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Bitter Springs (1950)


Warning: screenonline full synopses contain 'spoilers' which give away key plot points. Don't read on if you don't want to know the ending!

Australia, 1900. Wally King and family (wife Ma, son John and daughter Emma), together with Aboriginal stockman Black Jack, are making a 600-mile trek with their sheep herd to a water hole called Bitter Springs, the area around which has been leased to them for farming by the Government.

Wally needs extra hands and takes on Tommy, a down-on-his-luck British music hall escapologist travelling the outback with his young son Charlie, and Mac, a young carpenter from Scotland.

While traversing desert country, they discover that the water hole on their route is dry. John declares that they must turn back, but Wally opposes this and rides ahead to check the next water hole, only to find that dry too. The general feeling is that they will now have to turn back. However, that same evening, Trooper Ransome, constable of the territory, arrives at their camp, and, on hearing of their plight, tells them where they can dig so as to obtain water.

Staying the night, Ransome informs Wally that Bitter Springs is the tribal home of the Karagani tribe, the local Aborigines, and has been so for over a thousand years. There may therefore be trouble between the settlers and the Aborigines, since the latter cannot move to another water hole, which would be held by another tribe. Wally is nevertheless adamant that "no mob of stone age blacks" is going to prevent him from settling there.

Arriving at Bitter Springs, Wally, with Black Jack acting as interpreter, holds talks with the Karagani. The tribal elders say that they wish to be friends and agree to them staying, although Wally lets them believe that they will only be there for a few days. He also warns the Aborigines to stay away from his sheep. On raised ground above the water hole, the settlers begin to build a cabin under Mac's supervision.

When the Karagani kill two sheep for food in retaliation for John shooting a kangaroo, the King family, despite Mac's protestations, head to the Karagani camp armed with their guns. When the tribe are found in possession of one of the sheep, Wally takes it away from them. One of the Aborigines raises his spear but John shoots him dead. Ransome arrives and tries to calm the situation, and the Karagani, now joined by Black Jack, depart the scene carrying the dead man.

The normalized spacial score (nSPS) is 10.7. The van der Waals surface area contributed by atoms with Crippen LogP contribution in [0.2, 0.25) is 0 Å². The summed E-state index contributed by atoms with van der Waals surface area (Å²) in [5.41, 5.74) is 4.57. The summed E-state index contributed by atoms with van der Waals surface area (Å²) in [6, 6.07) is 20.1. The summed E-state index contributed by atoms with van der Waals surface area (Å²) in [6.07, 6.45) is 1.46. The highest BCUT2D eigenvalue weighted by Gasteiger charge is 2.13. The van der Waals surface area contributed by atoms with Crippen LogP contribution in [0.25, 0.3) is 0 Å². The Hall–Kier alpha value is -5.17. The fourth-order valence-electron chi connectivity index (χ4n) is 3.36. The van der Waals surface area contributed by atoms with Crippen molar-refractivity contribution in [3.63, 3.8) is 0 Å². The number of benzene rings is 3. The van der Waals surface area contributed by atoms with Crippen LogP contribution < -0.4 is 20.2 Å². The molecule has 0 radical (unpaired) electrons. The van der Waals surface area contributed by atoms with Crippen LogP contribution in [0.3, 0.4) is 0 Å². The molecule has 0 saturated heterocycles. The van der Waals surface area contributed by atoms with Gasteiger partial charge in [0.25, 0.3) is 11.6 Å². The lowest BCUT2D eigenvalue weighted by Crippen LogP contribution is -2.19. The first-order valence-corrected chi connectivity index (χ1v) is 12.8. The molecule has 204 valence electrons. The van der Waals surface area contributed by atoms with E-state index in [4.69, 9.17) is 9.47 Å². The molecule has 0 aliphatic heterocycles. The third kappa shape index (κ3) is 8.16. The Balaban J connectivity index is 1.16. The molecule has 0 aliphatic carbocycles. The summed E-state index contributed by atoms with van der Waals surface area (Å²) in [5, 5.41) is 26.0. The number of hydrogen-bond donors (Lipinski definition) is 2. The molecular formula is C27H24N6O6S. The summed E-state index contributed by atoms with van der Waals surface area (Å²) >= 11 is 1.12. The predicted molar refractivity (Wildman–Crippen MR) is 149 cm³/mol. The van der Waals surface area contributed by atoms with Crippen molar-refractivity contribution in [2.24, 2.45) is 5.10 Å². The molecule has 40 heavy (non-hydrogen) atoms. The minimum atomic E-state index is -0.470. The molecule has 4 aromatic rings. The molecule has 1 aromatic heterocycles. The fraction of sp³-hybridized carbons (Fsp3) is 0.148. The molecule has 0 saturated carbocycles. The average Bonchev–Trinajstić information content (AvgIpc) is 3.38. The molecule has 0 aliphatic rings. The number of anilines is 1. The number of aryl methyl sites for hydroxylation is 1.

The following day, two members of the Karagani approach the cabin with the intention of setting it ablaze. They find Charlie as the sole occupant. In a struggle with the child, an oil lamp is knocked over, starting a fire in the cabin. The Aborigines run away taking Charlie with them.

With the cabin ablaze, Tommy goes in search of Charlie, while Wally confronts the Karagani and tells them, accompanied by a demonstration of their firepower, to leave the Bitter Springs area. Tommy sees Charlie with a group of the Karagani and tries to rescue him but is taken captive himself. The Karagani take Tommy and Charlie with them as they move to another water hole, where they are confronted by another tribe.

Thanks to Black Jack's translation, Tommy learns that the two tribes are to band together to drive out the white settlers. With the help of Black Jack, Tommy and Charlie escape from their Karagani guards and all three set off towards the distant camp of Trooper Ransome to raise the alarm.

The King family and Mac are besieged in the remains of their cabin while the Aborigines guard the water hole, preventing the settlers from using it. With Ma ailing through lack of water, John attempts to collect water when everyone is asleep during the night, but is wounded when speared in the back.

Ransome and his troopers, together with Tommy, Charlie and Black Jack, arrive and drive the Aborigines away from the water hole. Ransome has orders to remove the Karagani from the area, but Wally, having learnt that conflict provides no answers, decides to try and work with the tribe to find a suitable resolution. The Karagani, now in western dress, work for the King family on their sheep farm.